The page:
As I sit here, listening to the voices swirling in my head, I realize the need isn’t for more information. An enthralling podcast. A good sermon. An even better book. The most experienced of us out there know those things can only take us so far. No, what’s needed is vision. We’re like victims of a shipwreck, jumping from life raft to life raft, thinking this one has better supplies or more comforts. What we need is a ship. A ship with a destination. We treat so much of our Christian life like we’re simply getting by – each church service is like a cold drink on a hot day. But then the hours and days, months and years go by and that frosty Coke, even if it comes in a cool-looking retro glass bottle, isn’t enough. Jesus constantly talked about the kingdom and what it looked like. He asked people to pursue it with all their hearts. He knew where He was headed. Do we?
A lot of us are tired of denominational squabbles, and we should be, scripture makes as much plain. But could it be there’s something to it, despite the disparagements and divisions? I’m not talking about a movement. I’ve grown to hate that word. A “movement” is a counterfeit vision. Something that plays on ill-informed biases and loyalties. It transcends for about 2.2 and then the emotions fade and your left with, what? Policy? Yuck. Nostalgia? Even worse. People don’t realize it, but I think we treat sermon series in this way. Or small group curriculums written by our best gurus. Those things aren’t bad, but what are they aiming at? Is there something bigger? Something that we live instead of digest and then…? You get the idea.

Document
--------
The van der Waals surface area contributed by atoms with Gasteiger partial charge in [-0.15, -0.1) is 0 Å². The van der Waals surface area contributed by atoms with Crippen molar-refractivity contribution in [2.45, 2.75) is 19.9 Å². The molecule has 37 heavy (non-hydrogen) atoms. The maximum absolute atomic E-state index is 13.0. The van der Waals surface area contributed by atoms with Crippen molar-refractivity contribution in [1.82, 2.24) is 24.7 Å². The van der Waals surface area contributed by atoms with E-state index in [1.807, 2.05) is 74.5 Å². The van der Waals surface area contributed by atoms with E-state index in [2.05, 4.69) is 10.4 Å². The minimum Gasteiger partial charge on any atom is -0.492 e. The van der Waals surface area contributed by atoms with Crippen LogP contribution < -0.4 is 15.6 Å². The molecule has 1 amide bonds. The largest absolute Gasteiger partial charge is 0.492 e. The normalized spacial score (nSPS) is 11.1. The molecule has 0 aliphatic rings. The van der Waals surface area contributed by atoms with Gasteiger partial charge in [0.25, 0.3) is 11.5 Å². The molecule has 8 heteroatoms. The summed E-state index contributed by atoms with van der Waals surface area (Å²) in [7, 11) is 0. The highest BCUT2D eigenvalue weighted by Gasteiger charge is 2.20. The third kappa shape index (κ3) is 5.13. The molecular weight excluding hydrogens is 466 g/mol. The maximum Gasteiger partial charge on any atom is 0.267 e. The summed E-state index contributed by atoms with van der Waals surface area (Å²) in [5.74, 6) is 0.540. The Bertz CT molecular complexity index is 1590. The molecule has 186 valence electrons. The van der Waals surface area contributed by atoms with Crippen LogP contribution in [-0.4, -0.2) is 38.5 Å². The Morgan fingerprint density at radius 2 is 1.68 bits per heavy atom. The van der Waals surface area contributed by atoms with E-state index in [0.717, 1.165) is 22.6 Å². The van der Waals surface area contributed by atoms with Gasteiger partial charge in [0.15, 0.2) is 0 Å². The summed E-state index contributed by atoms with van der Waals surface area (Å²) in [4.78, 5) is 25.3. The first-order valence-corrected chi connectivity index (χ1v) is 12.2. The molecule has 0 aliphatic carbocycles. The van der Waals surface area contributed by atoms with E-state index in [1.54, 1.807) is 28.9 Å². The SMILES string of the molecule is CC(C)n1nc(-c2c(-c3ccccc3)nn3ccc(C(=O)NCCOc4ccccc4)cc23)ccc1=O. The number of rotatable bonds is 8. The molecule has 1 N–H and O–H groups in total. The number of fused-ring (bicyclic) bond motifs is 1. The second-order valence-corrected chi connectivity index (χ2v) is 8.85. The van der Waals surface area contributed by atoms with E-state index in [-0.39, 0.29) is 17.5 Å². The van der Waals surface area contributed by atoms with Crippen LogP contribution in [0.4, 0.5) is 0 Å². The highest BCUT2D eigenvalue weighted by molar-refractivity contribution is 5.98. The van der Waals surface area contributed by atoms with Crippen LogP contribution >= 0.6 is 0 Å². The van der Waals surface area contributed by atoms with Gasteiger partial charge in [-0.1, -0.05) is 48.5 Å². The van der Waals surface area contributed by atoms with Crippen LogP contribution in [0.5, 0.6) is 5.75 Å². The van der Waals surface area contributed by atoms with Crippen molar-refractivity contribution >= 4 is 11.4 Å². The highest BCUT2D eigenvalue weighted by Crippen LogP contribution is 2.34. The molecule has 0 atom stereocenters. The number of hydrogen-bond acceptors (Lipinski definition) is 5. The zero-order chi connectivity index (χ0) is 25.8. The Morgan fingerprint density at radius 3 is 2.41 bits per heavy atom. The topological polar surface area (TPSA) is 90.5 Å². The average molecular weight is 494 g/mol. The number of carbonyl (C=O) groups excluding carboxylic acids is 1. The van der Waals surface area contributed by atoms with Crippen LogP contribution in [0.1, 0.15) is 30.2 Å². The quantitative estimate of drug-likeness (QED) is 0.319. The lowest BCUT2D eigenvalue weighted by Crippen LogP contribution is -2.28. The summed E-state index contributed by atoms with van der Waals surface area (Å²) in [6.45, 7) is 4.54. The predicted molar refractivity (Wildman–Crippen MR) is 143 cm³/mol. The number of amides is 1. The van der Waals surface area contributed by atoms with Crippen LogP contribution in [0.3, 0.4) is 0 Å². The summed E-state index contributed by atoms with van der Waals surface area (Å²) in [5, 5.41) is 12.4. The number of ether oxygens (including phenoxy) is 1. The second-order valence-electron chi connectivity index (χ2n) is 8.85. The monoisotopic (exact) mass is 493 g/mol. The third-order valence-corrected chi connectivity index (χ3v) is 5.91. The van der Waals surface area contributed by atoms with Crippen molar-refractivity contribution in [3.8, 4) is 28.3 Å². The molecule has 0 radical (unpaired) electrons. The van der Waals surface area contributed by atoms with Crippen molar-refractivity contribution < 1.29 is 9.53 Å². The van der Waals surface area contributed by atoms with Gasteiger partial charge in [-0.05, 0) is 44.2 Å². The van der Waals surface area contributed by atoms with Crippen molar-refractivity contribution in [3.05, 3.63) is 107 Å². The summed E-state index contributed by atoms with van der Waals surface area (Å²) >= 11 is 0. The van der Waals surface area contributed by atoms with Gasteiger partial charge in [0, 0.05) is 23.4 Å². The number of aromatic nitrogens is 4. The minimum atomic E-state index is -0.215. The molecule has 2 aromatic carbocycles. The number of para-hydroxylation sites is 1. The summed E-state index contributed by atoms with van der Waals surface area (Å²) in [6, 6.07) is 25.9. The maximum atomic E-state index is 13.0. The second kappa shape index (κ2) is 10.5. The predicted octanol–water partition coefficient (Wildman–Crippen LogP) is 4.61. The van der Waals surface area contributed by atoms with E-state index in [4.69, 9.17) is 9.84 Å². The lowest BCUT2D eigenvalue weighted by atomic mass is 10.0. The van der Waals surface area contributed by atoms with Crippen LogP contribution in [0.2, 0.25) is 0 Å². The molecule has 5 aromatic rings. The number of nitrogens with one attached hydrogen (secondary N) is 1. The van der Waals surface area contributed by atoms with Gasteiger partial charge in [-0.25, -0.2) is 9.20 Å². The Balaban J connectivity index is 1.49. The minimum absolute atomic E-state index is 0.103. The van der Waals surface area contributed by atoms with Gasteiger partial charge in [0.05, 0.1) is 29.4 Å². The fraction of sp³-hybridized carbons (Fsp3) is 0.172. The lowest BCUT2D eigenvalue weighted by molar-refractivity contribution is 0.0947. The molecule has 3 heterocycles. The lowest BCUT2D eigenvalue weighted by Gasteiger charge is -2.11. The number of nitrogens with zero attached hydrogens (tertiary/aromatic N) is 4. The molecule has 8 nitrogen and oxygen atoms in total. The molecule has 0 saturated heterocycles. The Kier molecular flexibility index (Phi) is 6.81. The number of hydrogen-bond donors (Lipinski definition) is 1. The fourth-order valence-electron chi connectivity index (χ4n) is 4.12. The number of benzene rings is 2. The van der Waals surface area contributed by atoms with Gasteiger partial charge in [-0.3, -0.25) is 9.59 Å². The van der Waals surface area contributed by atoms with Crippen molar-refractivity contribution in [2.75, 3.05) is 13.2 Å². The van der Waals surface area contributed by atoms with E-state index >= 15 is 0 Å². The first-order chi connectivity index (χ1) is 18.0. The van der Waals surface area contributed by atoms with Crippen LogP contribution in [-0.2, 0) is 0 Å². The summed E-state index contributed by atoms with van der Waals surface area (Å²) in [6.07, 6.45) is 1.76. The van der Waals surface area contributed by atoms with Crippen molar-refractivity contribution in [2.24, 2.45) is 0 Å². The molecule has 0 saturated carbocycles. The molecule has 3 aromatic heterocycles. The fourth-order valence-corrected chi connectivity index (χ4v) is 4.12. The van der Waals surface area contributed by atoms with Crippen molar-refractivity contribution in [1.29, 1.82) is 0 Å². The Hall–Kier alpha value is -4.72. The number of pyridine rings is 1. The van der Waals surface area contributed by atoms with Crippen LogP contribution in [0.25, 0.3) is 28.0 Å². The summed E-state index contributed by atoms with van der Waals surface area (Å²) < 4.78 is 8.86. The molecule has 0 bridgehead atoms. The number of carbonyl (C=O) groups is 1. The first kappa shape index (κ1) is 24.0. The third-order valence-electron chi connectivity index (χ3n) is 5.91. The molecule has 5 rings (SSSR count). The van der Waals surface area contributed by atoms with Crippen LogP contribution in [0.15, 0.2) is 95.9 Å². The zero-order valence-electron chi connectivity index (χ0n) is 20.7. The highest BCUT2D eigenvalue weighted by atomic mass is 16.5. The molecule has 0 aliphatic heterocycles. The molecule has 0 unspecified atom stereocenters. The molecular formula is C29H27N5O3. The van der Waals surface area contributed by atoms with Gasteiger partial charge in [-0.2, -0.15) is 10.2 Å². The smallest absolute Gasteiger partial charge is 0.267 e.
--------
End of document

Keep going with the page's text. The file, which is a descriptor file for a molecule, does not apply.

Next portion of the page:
I guess what this amounts to is a plea to God – help me out here. I don’t live on dry land. My shipmates and I are out to sea, shipwrecked, floating amongst the jetsam of denominations and movements. We need a ship with a Vision. Destination: Kingdom of God. I’m thinking of becoming a shipbuilder. But I need some help. Can’t do this one alone…
As a side note – perhaps to continue with the theme: I’m putting up a flare. Hopefully the light will expose some dangers in the water, or help others see where we really are. Better yet – can I offer some food to stave off the delirium? Nothing is more counter-productive to the kind of vision I’m talking about than bad eschatology. You know, the kind that finds itself on the big screen. Nothing says, “I love you” more than “Man, can’t wait to leave my clothes behind while the rest of you perish in flames!” If people see we have nothing more to aspire to other than disappearing then the world may in fact call us out on cheap magic tricks and some cool fireworks at the end of the show. We need to convince the world that the offer is life in Jesus Christ, not Nicholas Cage. All satire aside, this is where we must start.